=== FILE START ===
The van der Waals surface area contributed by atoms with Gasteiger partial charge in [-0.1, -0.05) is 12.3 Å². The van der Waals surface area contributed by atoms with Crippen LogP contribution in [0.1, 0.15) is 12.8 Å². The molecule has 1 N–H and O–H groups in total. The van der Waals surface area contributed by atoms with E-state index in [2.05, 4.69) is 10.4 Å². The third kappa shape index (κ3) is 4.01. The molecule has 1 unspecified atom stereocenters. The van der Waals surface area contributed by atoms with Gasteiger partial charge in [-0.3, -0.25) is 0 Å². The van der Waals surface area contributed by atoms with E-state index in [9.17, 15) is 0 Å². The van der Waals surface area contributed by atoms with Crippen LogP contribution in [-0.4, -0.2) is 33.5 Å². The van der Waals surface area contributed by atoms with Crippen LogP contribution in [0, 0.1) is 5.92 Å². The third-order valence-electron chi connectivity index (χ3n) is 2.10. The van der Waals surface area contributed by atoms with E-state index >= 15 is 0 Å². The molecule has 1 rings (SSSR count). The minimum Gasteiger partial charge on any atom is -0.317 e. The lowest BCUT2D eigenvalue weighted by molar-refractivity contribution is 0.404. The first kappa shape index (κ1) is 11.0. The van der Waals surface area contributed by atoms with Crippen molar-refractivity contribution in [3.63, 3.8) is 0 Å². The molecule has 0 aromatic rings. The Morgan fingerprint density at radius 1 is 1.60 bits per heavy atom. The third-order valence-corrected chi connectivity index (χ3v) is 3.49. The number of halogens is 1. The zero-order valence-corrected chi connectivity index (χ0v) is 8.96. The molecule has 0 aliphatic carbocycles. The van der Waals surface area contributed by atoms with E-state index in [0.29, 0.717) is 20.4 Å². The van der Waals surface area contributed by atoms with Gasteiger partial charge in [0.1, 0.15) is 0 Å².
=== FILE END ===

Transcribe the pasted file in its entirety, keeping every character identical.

The van der Waals surface area contributed by atoms with Gasteiger partial charge in [-0.1, -0.05) is 12.3 Å². The van der Waals surface area contributed by atoms with Crippen LogP contribution in [0.1, 0.15) is 12.8 Å². The molecule has 1 N–H and O–H groups in total. The van der Waals surface area contributed by atoms with E-state index in [2.05, 4.69) is 10.4 Å². The third kappa shape index (κ3) is 4.01. The molecule has 1 unspecified atom stereocenters. The van der Waals surface area contributed by atoms with Gasteiger partial charge in [-0.3, -0.25) is 0 Å². The van der Waals surface area contributed by atoms with E-state index in [9.17, 15) is 0 Å². The van der Waals surface area contributed by atoms with Crippen LogP contribution in [-0.4, -0.2) is 33.5 Å². The van der Waals surface area contributed by atoms with Crippen LogP contribution in [0, 0.1) is 5.92 Å². The third-order valence-electron chi connectivity index (χ3n) is 2.10. The van der Waals surface area contributed by atoms with E-state index >= 15 is 0 Å². The molecule has 1 rings (SSSR count). The minimum Gasteiger partial charge on any atom is -0.317 e. The lowest BCUT2D eigenvalue weighted by molar-refractivity contribution is 0.404. The first kappa shape index (κ1) is 11.0. The van der Waals surface area contributed by atoms with Crippen molar-refractivity contribution in [3.63, 3.8) is 0 Å². The molecule has 0 aromatic rings. The Morgan fingerprint density at radius 1 is 1.60 bits per heavy atom. The third-order valence-corrected chi connectivity index (χ3v) is 3.49. The number of halogens is 1. The zero-order valence-corrected chi connectivity index (χ0v) is 8.96. The molecule has 0 aliphatic carbocycles. The van der Waals surface area contributed by atoms with E-state index in [0.29, 0.717) is 20.4 Å². The van der Waals surface area contributed by atoms with Gasteiger partial charge in [0.1, 0.15) is 0 Å².